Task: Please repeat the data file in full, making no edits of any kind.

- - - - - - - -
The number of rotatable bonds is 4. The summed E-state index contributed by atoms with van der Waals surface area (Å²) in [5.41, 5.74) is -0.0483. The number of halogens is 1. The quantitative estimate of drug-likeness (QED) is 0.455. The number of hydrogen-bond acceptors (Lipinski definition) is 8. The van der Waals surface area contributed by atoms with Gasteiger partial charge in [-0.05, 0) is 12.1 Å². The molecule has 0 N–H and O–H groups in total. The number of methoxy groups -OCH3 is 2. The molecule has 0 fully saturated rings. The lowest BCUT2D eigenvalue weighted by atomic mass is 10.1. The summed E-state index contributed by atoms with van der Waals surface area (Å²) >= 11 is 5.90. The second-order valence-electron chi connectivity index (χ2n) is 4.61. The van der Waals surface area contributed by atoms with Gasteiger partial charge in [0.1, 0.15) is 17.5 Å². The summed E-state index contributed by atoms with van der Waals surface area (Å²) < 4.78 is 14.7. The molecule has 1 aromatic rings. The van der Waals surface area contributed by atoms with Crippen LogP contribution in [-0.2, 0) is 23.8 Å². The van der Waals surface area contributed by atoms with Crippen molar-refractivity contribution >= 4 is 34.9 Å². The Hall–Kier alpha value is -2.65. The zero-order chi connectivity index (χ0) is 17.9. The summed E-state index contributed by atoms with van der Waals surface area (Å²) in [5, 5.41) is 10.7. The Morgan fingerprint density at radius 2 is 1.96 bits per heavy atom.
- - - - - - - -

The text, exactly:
The number of rotatable bonds is 4. The summed E-state index contributed by atoms with van der Waals surface area (Å²) in [5.41, 5.74) is -0.0483. The number of halogens is 1. The quantitative estimate of drug-likeness (QED) is 0.455. The number of hydrogen-bond acceptors (Lipinski definition) is 8. The van der Waals surface area contributed by atoms with Gasteiger partial charge in [-0.05, 0) is 12.1 Å². The molecule has 0 N–H and O–H groups in total. The number of methoxy groups -OCH3 is 2. The molecule has 0 fully saturated rings. The lowest BCUT2D eigenvalue weighted by atomic mass is 10.1. The summed E-state index contributed by atoms with van der Waals surface area (Å²) >= 11 is 5.90. The second-order valence-electron chi connectivity index (χ2n) is 4.61. The van der Waals surface area contributed by atoms with Gasteiger partial charge in [0.1, 0.15) is 17.5 Å². The summed E-state index contributed by atoms with van der Waals surface area (Å²) < 4.78 is 14.7. The molecule has 1 aromatic rings. The van der Waals surface area contributed by atoms with Crippen LogP contribution in [-0.2, 0) is 23.8 Å². The van der Waals surface area contributed by atoms with Crippen molar-refractivity contribution >= 4 is 34.9 Å². The Hall–Kier alpha value is -2.65. The zero-order chi connectivity index (χ0) is 17.9. The summed E-state index contributed by atoms with van der Waals surface area (Å²) in [5, 5.41) is 10.7. The Morgan fingerprint density at radius 2 is 1.96 bits per heavy atom.